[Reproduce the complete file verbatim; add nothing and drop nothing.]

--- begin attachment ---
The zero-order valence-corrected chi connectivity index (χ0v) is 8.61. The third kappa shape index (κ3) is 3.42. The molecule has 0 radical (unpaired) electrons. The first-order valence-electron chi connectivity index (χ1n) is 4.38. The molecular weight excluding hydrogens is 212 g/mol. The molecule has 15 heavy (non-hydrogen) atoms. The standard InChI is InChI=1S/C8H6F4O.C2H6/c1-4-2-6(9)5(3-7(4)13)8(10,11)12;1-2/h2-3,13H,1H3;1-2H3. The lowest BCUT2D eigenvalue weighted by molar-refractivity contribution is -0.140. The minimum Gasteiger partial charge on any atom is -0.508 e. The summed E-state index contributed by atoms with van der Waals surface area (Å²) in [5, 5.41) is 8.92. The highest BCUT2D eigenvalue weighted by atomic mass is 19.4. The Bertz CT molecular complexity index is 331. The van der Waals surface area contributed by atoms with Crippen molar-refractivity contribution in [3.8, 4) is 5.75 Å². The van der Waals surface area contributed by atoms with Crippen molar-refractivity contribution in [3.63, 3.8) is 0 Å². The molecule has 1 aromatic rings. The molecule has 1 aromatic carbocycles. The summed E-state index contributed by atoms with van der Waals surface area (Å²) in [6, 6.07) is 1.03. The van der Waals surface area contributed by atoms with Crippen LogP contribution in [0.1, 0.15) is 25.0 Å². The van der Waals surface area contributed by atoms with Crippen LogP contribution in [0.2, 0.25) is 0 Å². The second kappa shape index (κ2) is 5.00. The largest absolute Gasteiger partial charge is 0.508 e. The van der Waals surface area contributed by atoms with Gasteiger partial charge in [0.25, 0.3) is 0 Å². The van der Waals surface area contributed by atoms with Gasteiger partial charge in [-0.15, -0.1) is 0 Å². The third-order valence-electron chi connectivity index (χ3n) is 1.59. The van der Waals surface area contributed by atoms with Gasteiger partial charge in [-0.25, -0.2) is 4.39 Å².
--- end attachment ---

The zero-order valence-corrected chi connectivity index (χ0v) is 8.61. The third kappa shape index (κ3) is 3.42. The molecule has 0 radical (unpaired) electrons. The first-order valence-electron chi connectivity index (χ1n) is 4.38. The molecular weight excluding hydrogens is 212 g/mol. The molecule has 15 heavy (non-hydrogen) atoms. The standard InChI is InChI=1S/C8H6F4O.C2H6/c1-4-2-6(9)5(3-7(4)13)8(10,11)12;1-2/h2-3,13H,1H3;1-2H3. The lowest BCUT2D eigenvalue weighted by molar-refractivity contribution is -0.140. The minimum Gasteiger partial charge on any atom is -0.508 e. The summed E-state index contributed by atoms with van der Waals surface area (Å²) in [5, 5.41) is 8.92. The highest BCUT2D eigenvalue weighted by atomic mass is 19.4. The Bertz CT molecular complexity index is 331. The van der Waals surface area contributed by atoms with Crippen molar-refractivity contribution in [3.8, 4) is 5.75 Å². The van der Waals surface area contributed by atoms with Crippen molar-refractivity contribution in [3.63, 3.8) is 0 Å². The molecule has 1 aromatic rings. The molecule has 1 aromatic carbocycles. The summed E-state index contributed by atoms with van der Waals surface area (Å²) in [6, 6.07) is 1.03. The van der Waals surface area contributed by atoms with Crippen LogP contribution in [0.1, 0.15) is 25.0 Å². The van der Waals surface area contributed by atoms with Crippen LogP contribution in [0.2, 0.25) is 0 Å². The second kappa shape index (κ2) is 5.00. The largest absolute Gasteiger partial charge is 0.508 e. The van der Waals surface area contributed by atoms with Gasteiger partial charge in [0.25, 0.3) is 0 Å². The van der Waals surface area contributed by atoms with Gasteiger partial charge in [-0.15, -0.1) is 0 Å². The third-order valence-electron chi connectivity index (χ3n) is 1.59. The van der Waals surface area contributed by atoms with Gasteiger partial charge in [-0.25, -0.2) is 4.39 Å².